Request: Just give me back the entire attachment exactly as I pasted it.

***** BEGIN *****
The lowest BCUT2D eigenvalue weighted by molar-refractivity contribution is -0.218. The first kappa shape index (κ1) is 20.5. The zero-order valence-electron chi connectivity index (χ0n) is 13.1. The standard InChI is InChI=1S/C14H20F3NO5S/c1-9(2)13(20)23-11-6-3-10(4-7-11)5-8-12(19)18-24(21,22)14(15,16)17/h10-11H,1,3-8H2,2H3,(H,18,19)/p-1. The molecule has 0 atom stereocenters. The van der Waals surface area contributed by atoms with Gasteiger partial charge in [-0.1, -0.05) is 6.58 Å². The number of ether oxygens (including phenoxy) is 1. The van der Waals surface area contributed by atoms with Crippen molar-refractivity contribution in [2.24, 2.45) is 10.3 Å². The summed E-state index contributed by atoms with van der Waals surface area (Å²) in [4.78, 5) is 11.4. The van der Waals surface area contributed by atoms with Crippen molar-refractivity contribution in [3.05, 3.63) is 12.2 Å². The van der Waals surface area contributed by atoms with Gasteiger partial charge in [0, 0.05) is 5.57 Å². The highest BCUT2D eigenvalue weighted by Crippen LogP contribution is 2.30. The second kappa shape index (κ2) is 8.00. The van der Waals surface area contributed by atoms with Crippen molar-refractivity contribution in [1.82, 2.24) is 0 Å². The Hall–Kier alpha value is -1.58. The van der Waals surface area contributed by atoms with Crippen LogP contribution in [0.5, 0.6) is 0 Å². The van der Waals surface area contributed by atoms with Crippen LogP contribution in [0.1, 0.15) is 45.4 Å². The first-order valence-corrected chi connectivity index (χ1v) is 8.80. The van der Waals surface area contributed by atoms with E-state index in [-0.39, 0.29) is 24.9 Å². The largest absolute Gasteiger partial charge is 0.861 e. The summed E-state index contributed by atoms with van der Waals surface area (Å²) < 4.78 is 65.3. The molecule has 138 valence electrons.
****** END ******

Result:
The lowest BCUT2D eigenvalue weighted by molar-refractivity contribution is -0.218. The first kappa shape index (κ1) is 20.5. The zero-order valence-electron chi connectivity index (χ0n) is 13.1. The standard InChI is InChI=1S/C14H20F3NO5S/c1-9(2)13(20)23-11-6-3-10(4-7-11)5-8-12(19)18-24(21,22)14(15,16)17/h10-11H,1,3-8H2,2H3,(H,18,19)/p-1. The molecule has 0 atom stereocenters. The van der Waals surface area contributed by atoms with Gasteiger partial charge in [-0.1, -0.05) is 6.58 Å². The number of ether oxygens (including phenoxy) is 1. The van der Waals surface area contributed by atoms with Crippen molar-refractivity contribution in [2.24, 2.45) is 10.3 Å². The summed E-state index contributed by atoms with van der Waals surface area (Å²) in [4.78, 5) is 11.4. The van der Waals surface area contributed by atoms with Crippen molar-refractivity contribution in [3.05, 3.63) is 12.2 Å². The van der Waals surface area contributed by atoms with Gasteiger partial charge in [0, 0.05) is 5.57 Å². The highest BCUT2D eigenvalue weighted by Crippen LogP contribution is 2.30. The second kappa shape index (κ2) is 8.00. The van der Waals surface area contributed by atoms with Crippen molar-refractivity contribution in [1.82, 2.24) is 0 Å². The Hall–Kier alpha value is -1.58. The van der Waals surface area contributed by atoms with Crippen LogP contribution in [0.5, 0.6) is 0 Å². The van der Waals surface area contributed by atoms with Crippen LogP contribution in [0.1, 0.15) is 45.4 Å². The first-order valence-corrected chi connectivity index (χ1v) is 8.80. The van der Waals surface area contributed by atoms with E-state index in [-0.39, 0.29) is 24.9 Å². The largest absolute Gasteiger partial charge is 0.861 e. The summed E-state index contributed by atoms with van der Waals surface area (Å²) < 4.78 is 65.3. The molecule has 138 valence electrons.